Top Australian chef and industry favourite JEREMY STRODE tragically passed away on July 17 and his long-time friend LOK THORNTON looks at the life of the man so many adored and respected.

Many words have been written since Jeremy Strode’s tragic passing, some with precision others with raw emotion, most reflecting on the traits that made him great – patience, warmth and passion.

I’m reminded now of a piece I read many years ago in The Age that diagrammed Melbourne’s dining scene in terms of orbits of influence. There was the focus on quality ingredients among Stephanie Alexander’s alumni, the precision of Hermann Schneider’s acolytes and the slightly more esoteric but equally sensational characters from Tansy Good’s brigade. There were honourable mentions from those who worked with Mietta O’Donnell, Bill Marchetti and Walter Bourke. These next-generation chefs established Melbourne as one of the world’s most exciting food cities in the early 90s. I was there and I worked for most of them.

Then came tectonic shift. The Britpack invasion began. Some of the invaders were British-born – Paul Wilson, Ian Curley and Jeremy Strode – while others, such as the brilliant Dean Cambray, were Australians who had returned from working in England. Suddenly the game had changed.

They cut a swathe through the Melbourne scene. As I recall it was the Adelphi Hotel that was one of hottest of the hotspots – there was a buzz and a brilliant light that shone onto the adjoining alley. As a member of the club at the time I walked past that light hundreds of times, peering through the massive windows at a throng made up in equal numbers of the expectant and satiated.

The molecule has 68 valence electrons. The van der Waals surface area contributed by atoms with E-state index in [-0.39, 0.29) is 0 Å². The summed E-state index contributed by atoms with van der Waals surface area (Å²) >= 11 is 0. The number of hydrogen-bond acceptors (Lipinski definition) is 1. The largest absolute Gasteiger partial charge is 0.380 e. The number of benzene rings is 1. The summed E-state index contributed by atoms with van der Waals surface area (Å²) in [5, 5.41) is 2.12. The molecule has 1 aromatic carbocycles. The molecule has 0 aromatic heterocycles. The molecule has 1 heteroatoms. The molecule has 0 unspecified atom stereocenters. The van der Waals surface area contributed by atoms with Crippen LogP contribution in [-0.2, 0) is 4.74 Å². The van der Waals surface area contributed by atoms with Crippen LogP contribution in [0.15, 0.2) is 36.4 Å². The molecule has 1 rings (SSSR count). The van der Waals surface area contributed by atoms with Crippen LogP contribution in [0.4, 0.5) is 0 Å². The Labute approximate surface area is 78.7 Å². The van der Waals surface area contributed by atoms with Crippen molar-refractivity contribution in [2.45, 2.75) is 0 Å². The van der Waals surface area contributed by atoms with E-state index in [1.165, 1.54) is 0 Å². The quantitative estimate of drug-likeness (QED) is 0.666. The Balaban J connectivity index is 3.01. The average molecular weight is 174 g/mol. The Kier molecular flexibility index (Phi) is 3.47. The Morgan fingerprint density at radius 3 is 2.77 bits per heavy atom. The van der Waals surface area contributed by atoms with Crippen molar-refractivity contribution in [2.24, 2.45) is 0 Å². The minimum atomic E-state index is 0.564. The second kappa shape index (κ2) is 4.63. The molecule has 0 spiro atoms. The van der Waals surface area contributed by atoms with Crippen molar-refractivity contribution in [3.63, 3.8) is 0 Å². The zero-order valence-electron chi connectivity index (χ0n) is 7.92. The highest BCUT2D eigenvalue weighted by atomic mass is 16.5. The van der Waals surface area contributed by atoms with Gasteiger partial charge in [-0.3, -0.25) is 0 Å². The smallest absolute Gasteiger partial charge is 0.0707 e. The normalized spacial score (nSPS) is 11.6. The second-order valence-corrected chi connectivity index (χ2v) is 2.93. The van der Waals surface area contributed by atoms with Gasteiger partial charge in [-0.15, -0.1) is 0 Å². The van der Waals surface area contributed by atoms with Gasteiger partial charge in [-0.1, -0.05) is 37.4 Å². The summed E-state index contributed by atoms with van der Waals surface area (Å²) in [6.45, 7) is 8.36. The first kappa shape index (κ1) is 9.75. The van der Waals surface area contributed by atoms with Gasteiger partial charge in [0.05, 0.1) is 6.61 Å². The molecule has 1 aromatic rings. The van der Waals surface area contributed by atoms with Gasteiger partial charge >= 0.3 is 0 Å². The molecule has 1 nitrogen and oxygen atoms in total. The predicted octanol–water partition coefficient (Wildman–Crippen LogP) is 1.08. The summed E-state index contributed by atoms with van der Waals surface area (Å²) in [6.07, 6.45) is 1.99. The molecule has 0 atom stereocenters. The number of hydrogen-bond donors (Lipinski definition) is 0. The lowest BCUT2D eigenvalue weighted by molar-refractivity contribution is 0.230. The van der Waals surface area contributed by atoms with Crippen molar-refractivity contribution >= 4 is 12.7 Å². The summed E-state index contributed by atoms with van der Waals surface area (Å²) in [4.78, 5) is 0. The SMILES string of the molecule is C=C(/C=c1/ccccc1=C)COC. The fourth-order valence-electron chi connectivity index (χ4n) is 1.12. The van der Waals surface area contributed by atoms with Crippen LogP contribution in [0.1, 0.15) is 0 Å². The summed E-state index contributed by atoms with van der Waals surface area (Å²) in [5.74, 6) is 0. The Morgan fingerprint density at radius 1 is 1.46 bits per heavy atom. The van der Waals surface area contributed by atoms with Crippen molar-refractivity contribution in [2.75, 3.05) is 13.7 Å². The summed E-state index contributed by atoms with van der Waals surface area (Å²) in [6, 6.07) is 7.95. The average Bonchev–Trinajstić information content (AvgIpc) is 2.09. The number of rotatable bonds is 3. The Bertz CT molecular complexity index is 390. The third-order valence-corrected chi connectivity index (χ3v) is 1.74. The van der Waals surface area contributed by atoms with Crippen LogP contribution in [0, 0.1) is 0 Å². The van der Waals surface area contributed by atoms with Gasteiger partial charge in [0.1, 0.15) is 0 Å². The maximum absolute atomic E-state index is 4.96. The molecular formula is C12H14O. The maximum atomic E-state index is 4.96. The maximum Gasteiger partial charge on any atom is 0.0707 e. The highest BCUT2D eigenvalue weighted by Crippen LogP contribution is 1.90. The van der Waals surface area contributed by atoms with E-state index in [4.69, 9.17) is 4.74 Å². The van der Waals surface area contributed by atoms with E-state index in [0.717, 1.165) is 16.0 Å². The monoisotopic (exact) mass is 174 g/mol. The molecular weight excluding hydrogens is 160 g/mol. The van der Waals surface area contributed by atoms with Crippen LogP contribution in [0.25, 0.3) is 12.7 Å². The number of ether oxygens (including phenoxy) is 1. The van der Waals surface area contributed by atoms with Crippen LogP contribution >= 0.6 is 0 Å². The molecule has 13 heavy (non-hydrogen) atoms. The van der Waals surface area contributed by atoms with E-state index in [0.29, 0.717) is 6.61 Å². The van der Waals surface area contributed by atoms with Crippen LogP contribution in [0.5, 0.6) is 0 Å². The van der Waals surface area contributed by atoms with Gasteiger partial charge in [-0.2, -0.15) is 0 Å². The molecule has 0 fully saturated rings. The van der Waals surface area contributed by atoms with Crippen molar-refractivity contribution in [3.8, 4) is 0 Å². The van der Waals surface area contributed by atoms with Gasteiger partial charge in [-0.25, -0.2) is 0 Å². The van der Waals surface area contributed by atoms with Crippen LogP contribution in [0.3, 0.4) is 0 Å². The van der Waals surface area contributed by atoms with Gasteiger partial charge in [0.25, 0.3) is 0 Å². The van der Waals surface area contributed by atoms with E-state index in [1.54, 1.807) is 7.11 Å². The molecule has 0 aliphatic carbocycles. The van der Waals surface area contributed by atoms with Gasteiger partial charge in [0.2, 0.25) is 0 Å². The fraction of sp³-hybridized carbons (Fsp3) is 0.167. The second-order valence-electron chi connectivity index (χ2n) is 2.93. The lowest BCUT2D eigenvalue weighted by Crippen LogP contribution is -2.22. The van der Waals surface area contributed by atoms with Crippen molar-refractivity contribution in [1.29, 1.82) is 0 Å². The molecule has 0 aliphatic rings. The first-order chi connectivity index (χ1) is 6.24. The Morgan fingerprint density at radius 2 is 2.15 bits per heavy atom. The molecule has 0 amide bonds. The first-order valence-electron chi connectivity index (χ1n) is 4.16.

This was a time when Melbourne was evolving through the post-Niewenhausen report years, from when hotel restaurants had reigned supreme for decades. People like Donlevy Fitzpatrick, Maurice Terzini and the boys at Marios were simplifying and democratising a once-stuffy scene. Out of the blue a small boutique hotel grew out of the decrepit Flinders Lane and changed the concept of hotel restaurants forever. Jeremy Strode drove that narrative at the Adelphi, he drove it with verve, panache and most importantly with stupidly great food. The brass-and-marble crowd didn’t stand a chance.

I never personally worked with Jeremy Strode outside of events and one-offs, though I ate at every restaurant he has ever cooked at and kept going back. The lack of pretentiousness to his cooking, the quality of flavours and the sheer sense of hospitality was compelling. To quote the great London chef Pierre Koffmann, “he served me a pig’s trotter, and it was perfect”. If you know anything about Koffmann that’s about as high as praise gets.

At Strode’s memorial last Sunday (July 30), many spoke eloquently and from the heart about a man who changed their lives. The number and quality of chefs represented in the room spoke volumes about the regard in which he was held by his fellows in the trade. If the roof had fallen in that night, Australia would have lost 90 per cent of our great chefs in one hit.

Jeremy Strode is survived by his wife Jane Strode and his three children. The family has requested that any donations in memory of Jeremy be made to R U O K?.